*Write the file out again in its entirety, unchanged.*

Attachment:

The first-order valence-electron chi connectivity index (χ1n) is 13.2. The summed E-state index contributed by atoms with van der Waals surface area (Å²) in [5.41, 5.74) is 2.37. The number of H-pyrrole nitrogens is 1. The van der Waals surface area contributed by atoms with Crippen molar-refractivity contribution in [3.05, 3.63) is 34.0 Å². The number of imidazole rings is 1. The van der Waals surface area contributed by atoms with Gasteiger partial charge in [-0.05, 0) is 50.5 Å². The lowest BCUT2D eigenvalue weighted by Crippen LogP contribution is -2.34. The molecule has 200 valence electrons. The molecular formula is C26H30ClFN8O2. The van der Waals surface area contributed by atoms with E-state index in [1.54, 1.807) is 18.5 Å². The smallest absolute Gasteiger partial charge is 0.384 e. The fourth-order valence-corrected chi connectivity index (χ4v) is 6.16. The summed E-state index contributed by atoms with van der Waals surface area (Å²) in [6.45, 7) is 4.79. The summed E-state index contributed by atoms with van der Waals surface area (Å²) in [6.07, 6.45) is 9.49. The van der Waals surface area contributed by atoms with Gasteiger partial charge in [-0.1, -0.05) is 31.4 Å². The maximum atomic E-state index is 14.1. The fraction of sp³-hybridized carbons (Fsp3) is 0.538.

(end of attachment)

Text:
The first-order valence-electron chi connectivity index (χ1n) is 13.2. The summed E-state index contributed by atoms with van der Waals surface area (Å²) in [5.41, 5.74) is 2.37. The number of H-pyrrole nitrogens is 1. The van der Waals surface area contributed by atoms with Crippen molar-refractivity contribution in [3.05, 3.63) is 34.0 Å². The number of imidazole rings is 1. The van der Waals surface area contributed by atoms with Gasteiger partial charge in [-0.05, 0) is 50.5 Å². The lowest BCUT2D eigenvalue weighted by Crippen LogP contribution is -2.34. The molecule has 200 valence electrons. The molecular formula is C26H30ClFN8O2. The van der Waals surface area contributed by atoms with E-state index in [1.54, 1.807) is 18.5 Å². The smallest absolute Gasteiger partial charge is 0.384 e. The fourth-order valence-corrected chi connectivity index (χ4v) is 6.16. The summed E-state index contributed by atoms with van der Waals surface area (Å²) in [6.45, 7) is 4.79. The summed E-state index contributed by atoms with van der Waals surface area (Å²) in [6.07, 6.45) is 9.49. The van der Waals surface area contributed by atoms with Gasteiger partial charge in [-0.1, -0.05) is 31.4 Å². The maximum atomic E-state index is 14.1. The fraction of sp³-hybridized carbons (Fsp3) is 0.538.